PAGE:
“The market for IoT platforms is highly complex and dynamic […]”
Additionally, a lot of on-premise and cloud systems are involved: from Hybris Commerce and Hybris Marketing to SAP Data Hub and SAP Analytics Cloud. Consequently, a hybrid system landscape, developed together with Huawei, is the result. It shows what the implementation of a future store concept in a SAP environment could look like.
This concept is based on the Amazon Go Store in Seattle which offers product identification through cameras and direct payment through its app. Through facial recognition, picked products are assigned to customers.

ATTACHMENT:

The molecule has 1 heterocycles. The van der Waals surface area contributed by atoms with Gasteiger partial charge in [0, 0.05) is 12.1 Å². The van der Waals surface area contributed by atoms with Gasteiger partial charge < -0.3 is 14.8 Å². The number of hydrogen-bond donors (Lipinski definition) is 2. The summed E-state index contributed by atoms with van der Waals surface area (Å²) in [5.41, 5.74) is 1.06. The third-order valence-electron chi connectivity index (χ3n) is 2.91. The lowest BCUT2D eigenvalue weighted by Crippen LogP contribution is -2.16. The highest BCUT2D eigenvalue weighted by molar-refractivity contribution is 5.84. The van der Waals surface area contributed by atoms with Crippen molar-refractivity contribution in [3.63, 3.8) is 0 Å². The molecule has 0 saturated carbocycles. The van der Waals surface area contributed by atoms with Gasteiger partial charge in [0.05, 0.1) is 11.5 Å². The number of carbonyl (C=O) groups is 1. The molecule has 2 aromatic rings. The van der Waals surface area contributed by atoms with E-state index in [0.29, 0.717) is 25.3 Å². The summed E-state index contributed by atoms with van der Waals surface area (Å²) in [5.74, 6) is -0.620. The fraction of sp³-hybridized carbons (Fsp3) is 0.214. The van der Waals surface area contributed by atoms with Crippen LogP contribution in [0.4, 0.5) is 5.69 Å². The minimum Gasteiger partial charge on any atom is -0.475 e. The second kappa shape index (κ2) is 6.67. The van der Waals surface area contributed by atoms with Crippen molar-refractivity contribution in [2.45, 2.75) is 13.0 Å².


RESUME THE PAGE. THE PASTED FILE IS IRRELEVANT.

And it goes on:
Best in Class
This year, the analysts of PAC published a study concerning IoT platforms in Europe. PAC examined over 120 platforms and evaluated 43 of them in seven segments. In all segments, only twelve providers were able to get a “Best in Class“ rating: AWS, Bosch Software Innovations, Fiware, GE Digital, Harman, IBM, Itron, Microsoft, PTC, SAP, Siemens and Software AG.
“The market for IoT platforms is highly complex and dynamic“, Arnold Vogt, Consultant and IoT Analyst at CXP, explains. “We are observing the creation of new market segments as well as the repositioning of some providers. While we are seeing a beginning consolidation in some market segments, the number of providers in other areas is almost exploding.“
Curated by Peter Färbinger, Editor-in-Chief. Texts from Allgeier, SAP, PAC/CXP and Software AG.